Increasingly as we work with people of retirement age, we’re hearing a new concern: What happens when my mother runs out of money? This is something relatively new. Those in their middle ages used to be called the sandwich generation, because they were in the middle, caring for both their children and their parents. But this is something new . . . we’re speaking of people in their 60’s and 70’s caring for parents in their 80’s and 90’s.
By the time we hit our latter 60’s, most of us hope that the retirement nest egg is firmly in place, children are married off, and grandchildren are a joy. But since we’re all living so much longer, caring for one’s very elderly parents is now a large financial planning topic.
Too often we see a client who is concerned about his parents outliving their assets. A parent with a long and debilitating illness is a common...
(Note to the reader: I originally posted this piece in mid-March of 2020. Now I'm reviewing it at the end of April 2020. Hit the nail on the head, didn't I?)
I’m sure you’ve heard the term before: asset bubble. Sounds ominous, because a bubble is generally something that’s going to pop. On the other hand, I think of bubbles with champagne. So there are two images, both conjuring up a party that has to end at some time.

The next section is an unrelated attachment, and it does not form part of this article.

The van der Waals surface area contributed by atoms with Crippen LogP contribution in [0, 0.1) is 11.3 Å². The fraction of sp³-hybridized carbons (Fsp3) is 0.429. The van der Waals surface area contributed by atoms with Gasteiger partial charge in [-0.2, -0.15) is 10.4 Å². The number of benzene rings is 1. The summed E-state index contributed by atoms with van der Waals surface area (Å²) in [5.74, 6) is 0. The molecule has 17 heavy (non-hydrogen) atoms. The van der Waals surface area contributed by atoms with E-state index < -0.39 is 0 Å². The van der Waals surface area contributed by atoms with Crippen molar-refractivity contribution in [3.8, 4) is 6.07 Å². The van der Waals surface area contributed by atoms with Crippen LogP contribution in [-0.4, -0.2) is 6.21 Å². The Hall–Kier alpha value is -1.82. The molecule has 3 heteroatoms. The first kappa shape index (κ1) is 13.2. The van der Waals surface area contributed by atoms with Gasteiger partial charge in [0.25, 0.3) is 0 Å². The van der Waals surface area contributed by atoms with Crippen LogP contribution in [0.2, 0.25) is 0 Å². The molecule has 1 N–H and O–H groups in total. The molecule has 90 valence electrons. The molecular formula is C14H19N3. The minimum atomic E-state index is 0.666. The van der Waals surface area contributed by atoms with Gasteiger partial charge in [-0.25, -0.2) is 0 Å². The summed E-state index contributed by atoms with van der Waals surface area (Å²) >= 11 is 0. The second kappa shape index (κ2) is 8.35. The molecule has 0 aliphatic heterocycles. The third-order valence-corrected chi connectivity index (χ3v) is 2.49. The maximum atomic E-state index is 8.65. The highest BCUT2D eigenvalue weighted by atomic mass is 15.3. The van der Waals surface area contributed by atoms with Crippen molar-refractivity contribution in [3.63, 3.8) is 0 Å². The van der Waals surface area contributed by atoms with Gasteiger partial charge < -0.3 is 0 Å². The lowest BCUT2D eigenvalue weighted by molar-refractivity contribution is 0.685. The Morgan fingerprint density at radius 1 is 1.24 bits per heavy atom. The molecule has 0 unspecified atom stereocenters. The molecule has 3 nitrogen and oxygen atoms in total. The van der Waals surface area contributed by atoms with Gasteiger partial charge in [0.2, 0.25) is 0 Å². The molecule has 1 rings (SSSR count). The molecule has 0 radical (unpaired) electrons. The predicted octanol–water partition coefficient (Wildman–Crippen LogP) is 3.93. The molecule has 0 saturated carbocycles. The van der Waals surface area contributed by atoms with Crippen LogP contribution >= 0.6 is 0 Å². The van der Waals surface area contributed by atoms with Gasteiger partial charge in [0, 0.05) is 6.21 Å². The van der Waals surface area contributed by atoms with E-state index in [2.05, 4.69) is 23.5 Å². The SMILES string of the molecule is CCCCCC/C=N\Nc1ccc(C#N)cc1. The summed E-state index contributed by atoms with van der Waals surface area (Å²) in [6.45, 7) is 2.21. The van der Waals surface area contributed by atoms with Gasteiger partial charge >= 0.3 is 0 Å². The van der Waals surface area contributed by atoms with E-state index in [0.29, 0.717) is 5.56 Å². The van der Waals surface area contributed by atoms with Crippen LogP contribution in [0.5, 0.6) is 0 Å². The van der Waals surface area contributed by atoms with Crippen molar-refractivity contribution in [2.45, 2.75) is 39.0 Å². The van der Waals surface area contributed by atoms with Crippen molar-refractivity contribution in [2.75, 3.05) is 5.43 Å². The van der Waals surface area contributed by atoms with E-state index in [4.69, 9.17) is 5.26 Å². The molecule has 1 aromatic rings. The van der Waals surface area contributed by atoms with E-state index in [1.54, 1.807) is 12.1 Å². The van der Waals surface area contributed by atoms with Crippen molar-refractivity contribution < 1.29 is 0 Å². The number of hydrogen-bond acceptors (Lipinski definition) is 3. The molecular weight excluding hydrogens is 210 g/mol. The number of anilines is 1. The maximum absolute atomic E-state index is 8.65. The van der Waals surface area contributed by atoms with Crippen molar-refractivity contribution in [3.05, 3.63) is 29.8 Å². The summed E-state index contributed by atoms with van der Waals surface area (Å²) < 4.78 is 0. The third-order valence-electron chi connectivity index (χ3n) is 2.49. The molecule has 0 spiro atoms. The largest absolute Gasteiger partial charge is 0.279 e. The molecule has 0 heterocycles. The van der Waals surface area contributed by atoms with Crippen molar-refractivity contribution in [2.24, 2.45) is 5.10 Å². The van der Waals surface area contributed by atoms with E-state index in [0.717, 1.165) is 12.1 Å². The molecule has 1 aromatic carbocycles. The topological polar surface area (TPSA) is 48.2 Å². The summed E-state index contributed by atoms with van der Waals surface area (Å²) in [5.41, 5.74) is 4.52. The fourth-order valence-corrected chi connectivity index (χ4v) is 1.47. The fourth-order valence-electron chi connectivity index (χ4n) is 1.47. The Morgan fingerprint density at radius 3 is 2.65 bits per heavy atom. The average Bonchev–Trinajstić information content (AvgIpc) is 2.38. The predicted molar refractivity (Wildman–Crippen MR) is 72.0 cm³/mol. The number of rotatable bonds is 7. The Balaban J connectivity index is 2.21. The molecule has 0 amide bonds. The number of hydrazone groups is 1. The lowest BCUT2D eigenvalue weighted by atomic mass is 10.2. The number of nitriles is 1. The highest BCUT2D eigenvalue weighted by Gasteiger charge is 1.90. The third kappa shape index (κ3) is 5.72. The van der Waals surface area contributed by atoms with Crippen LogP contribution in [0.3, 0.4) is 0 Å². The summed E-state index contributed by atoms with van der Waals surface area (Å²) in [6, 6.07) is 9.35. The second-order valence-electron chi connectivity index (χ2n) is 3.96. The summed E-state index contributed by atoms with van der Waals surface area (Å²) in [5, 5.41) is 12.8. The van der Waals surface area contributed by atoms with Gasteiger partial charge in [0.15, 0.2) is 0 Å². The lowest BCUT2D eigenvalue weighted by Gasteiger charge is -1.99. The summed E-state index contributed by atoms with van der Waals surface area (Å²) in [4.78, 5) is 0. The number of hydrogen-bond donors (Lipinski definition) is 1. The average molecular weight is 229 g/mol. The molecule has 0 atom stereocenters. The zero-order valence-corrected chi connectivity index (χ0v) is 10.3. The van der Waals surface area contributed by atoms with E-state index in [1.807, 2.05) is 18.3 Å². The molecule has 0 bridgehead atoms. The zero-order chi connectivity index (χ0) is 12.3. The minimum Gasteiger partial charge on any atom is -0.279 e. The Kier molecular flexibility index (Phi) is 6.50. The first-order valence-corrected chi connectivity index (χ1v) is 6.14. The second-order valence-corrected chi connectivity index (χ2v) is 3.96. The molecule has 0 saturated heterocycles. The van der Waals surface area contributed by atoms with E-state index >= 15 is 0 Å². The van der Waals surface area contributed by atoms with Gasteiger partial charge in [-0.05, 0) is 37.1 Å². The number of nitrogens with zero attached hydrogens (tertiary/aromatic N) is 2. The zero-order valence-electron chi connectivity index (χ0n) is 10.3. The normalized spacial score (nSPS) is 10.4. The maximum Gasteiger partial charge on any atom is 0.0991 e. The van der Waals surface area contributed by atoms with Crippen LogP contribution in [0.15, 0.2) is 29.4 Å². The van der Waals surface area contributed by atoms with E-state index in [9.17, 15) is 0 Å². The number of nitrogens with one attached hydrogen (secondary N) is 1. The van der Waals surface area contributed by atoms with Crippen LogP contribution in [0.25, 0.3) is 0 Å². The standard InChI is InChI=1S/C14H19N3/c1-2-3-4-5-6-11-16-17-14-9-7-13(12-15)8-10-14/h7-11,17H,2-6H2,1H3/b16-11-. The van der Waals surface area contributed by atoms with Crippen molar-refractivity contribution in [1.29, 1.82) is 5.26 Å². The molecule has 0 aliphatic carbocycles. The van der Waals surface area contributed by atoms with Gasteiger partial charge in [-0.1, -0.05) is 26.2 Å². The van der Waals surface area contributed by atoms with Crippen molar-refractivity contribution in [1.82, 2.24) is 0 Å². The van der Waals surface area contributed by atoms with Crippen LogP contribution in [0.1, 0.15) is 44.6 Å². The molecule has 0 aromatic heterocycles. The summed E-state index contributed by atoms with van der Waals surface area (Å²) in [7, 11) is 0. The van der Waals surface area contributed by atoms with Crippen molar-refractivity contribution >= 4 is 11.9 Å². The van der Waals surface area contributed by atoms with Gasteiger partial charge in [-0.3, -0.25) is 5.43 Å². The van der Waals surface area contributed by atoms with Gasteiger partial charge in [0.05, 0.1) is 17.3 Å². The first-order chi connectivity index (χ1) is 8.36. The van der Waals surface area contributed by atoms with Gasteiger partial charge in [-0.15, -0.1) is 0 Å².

What does the term refer to in terms of market valuations? It means simply that at some point assets will be trading at a price that’s too high, and that the price will come down – maybe gradually, or maybe by a pop. Why is there so much in the financial literature today about asset bubbles? Because there appears to be a big asset bubble in the making.
Before I go on, let me define two terms:
We’ve all seen the financial headlines:
“Sell everything and buy gold!”
“Time to take profits off the table!”
“The market is poised for a big upswing – get in now!”
“Make 16% guaranteed with tax lien certificates!”
“Buy my real estate flipping system and control your own rental empire!”
…I’m getting an Excedrin headache.
If you’re like many people, reading the financial headlines every day can make you crazy. Yet you continue to watch in order to stay informed. You want to be in the know about financial markets so you follow CNBC, Money Magazine, The Wall Street Journal, The New York Times, and others. Some outlets are better than others. There is so much economic uncertainty in the air, so you invest time and energy reading, or listening, to these “experts” to get a sense of what you need to do with your money....
As a financial adviser, I am privileged to work with many wonderful people who give generously. These are people who want to leave a legacy. These are clients who want to leave money behind which will continue to accomplish the good works the donor did during his or her lifetime. You may see or hear the names of prominent donors – sponsors of a university building or underwriters of Masterpiece Theatre – and think, Well, yes; I’d love to endow this or that organization or charity, but I’m simply not in that league.